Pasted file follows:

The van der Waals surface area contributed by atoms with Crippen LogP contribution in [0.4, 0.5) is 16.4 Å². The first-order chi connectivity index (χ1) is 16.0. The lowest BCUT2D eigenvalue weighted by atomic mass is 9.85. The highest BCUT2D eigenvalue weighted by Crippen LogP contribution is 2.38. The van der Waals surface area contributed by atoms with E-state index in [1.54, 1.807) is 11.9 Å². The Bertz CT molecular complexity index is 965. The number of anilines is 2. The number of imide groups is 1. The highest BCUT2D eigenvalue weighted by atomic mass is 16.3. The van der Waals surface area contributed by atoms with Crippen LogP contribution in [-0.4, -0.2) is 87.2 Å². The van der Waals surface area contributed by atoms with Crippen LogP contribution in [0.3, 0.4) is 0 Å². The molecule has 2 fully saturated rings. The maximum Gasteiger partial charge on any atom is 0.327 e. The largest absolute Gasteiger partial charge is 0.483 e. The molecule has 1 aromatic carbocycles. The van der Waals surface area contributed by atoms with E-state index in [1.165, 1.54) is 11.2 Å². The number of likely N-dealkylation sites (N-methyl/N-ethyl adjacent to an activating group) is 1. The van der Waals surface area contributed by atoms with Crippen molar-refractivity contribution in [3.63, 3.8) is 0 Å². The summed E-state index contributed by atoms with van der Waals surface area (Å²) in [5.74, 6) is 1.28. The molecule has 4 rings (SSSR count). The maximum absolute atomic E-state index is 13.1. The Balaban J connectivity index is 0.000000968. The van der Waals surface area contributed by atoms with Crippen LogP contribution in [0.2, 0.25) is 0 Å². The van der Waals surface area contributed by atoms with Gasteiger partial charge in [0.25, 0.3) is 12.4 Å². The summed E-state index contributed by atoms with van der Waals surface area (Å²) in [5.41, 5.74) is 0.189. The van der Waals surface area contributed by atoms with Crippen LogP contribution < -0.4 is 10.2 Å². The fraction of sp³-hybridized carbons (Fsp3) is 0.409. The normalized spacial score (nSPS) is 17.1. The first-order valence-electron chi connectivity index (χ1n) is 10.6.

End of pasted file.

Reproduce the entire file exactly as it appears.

The van der Waals surface area contributed by atoms with Crippen LogP contribution in [0.4, 0.5) is 16.4 Å². The first-order chi connectivity index (χ1) is 16.0. The lowest BCUT2D eigenvalue weighted by atomic mass is 9.85. The highest BCUT2D eigenvalue weighted by Crippen LogP contribution is 2.38. The van der Waals surface area contributed by atoms with E-state index in [1.54, 1.807) is 11.9 Å². The Bertz CT molecular complexity index is 965. The number of anilines is 2. The number of imide groups is 1. The highest BCUT2D eigenvalue weighted by atomic mass is 16.3. The van der Waals surface area contributed by atoms with Crippen LogP contribution in [-0.4, -0.2) is 87.2 Å². The van der Waals surface area contributed by atoms with Crippen LogP contribution in [0.3, 0.4) is 0 Å². The molecule has 2 fully saturated rings. The maximum Gasteiger partial charge on any atom is 0.327 e. The largest absolute Gasteiger partial charge is 0.483 e. The molecule has 1 aromatic carbocycles. The van der Waals surface area contributed by atoms with E-state index in [1.165, 1.54) is 11.2 Å². The number of likely N-dealkylation sites (N-methyl/N-ethyl adjacent to an activating group) is 1. The van der Waals surface area contributed by atoms with Crippen molar-refractivity contribution in [3.63, 3.8) is 0 Å². The summed E-state index contributed by atoms with van der Waals surface area (Å²) in [5.74, 6) is 1.28. The molecule has 4 rings (SSSR count). The maximum absolute atomic E-state index is 13.1. The Balaban J connectivity index is 0.000000968. The van der Waals surface area contributed by atoms with Crippen LogP contribution in [0.2, 0.25) is 0 Å². The van der Waals surface area contributed by atoms with Gasteiger partial charge in [0.25, 0.3) is 12.4 Å². The summed E-state index contributed by atoms with van der Waals surface area (Å²) in [5.41, 5.74) is 0.189. The van der Waals surface area contributed by atoms with Crippen LogP contribution < -0.4 is 10.2 Å². The fraction of sp³-hybridized carbons (Fsp3) is 0.409. The normalized spacial score (nSPS) is 17.1. The first-order valence-electron chi connectivity index (χ1n) is 10.6.